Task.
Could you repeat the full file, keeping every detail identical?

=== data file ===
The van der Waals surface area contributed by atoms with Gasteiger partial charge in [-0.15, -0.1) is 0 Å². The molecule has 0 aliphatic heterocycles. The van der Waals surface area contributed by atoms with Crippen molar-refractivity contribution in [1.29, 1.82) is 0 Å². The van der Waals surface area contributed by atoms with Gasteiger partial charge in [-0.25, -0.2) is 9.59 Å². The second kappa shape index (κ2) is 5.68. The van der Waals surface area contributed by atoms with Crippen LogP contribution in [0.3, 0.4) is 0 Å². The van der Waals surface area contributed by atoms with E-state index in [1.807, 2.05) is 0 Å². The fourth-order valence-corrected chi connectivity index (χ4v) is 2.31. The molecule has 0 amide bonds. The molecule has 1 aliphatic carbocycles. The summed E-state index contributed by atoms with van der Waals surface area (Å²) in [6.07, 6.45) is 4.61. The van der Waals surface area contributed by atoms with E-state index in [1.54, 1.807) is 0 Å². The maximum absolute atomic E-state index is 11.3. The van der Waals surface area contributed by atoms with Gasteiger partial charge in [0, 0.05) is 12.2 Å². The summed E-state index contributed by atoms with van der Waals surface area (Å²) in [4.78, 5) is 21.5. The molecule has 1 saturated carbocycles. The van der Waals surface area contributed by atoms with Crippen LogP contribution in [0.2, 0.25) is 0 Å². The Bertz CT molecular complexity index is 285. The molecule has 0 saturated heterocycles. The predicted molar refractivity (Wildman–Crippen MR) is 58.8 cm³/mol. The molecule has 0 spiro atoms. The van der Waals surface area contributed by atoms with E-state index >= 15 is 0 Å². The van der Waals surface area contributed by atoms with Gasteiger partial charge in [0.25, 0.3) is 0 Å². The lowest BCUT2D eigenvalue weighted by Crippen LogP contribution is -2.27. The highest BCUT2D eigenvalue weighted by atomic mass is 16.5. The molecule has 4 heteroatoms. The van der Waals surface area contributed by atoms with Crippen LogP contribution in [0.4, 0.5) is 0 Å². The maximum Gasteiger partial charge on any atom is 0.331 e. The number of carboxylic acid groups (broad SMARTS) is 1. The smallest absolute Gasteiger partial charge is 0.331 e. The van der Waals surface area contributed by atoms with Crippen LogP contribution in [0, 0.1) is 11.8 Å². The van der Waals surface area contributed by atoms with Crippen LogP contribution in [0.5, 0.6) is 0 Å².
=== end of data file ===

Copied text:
The van der Waals surface area contributed by atoms with Gasteiger partial charge in [-0.15, -0.1) is 0 Å². The molecule has 0 aliphatic heterocycles. The van der Waals surface area contributed by atoms with Crippen molar-refractivity contribution in [1.29, 1.82) is 0 Å². The van der Waals surface area contributed by atoms with Gasteiger partial charge in [-0.25, -0.2) is 9.59 Å². The second kappa shape index (κ2) is 5.68. The van der Waals surface area contributed by atoms with Crippen LogP contribution in [0.3, 0.4) is 0 Å². The van der Waals surface area contributed by atoms with E-state index in [1.807, 2.05) is 0 Å². The fourth-order valence-corrected chi connectivity index (χ4v) is 2.31. The molecule has 0 amide bonds. The molecule has 1 aliphatic carbocycles. The summed E-state index contributed by atoms with van der Waals surface area (Å²) in [6.07, 6.45) is 4.61. The van der Waals surface area contributed by atoms with E-state index in [1.54, 1.807) is 0 Å². The maximum absolute atomic E-state index is 11.3. The van der Waals surface area contributed by atoms with Gasteiger partial charge in [0, 0.05) is 12.2 Å². The summed E-state index contributed by atoms with van der Waals surface area (Å²) in [4.78, 5) is 21.5. The molecule has 1 saturated carbocycles. The van der Waals surface area contributed by atoms with Crippen LogP contribution in [0.2, 0.25) is 0 Å². The Bertz CT molecular complexity index is 285. The molecule has 0 saturated heterocycles. The predicted molar refractivity (Wildman–Crippen MR) is 58.8 cm³/mol. The molecule has 0 spiro atoms. The van der Waals surface area contributed by atoms with E-state index >= 15 is 0 Å². The van der Waals surface area contributed by atoms with Gasteiger partial charge in [0.25, 0.3) is 0 Å². The lowest BCUT2D eigenvalue weighted by Crippen LogP contribution is -2.27. The highest BCUT2D eigenvalue weighted by atomic mass is 16.5. The molecule has 4 heteroatoms. The van der Waals surface area contributed by atoms with Crippen LogP contribution in [0.4, 0.5) is 0 Å². The maximum Gasteiger partial charge on any atom is 0.331 e. The number of carboxylic acid groups (broad SMARTS) is 1. The smallest absolute Gasteiger partial charge is 0.331 e. The van der Waals surface area contributed by atoms with Crippen LogP contribution in [0, 0.1) is 11.8 Å². The van der Waals surface area contributed by atoms with Crippen LogP contribution in [0.5, 0.6) is 0 Å².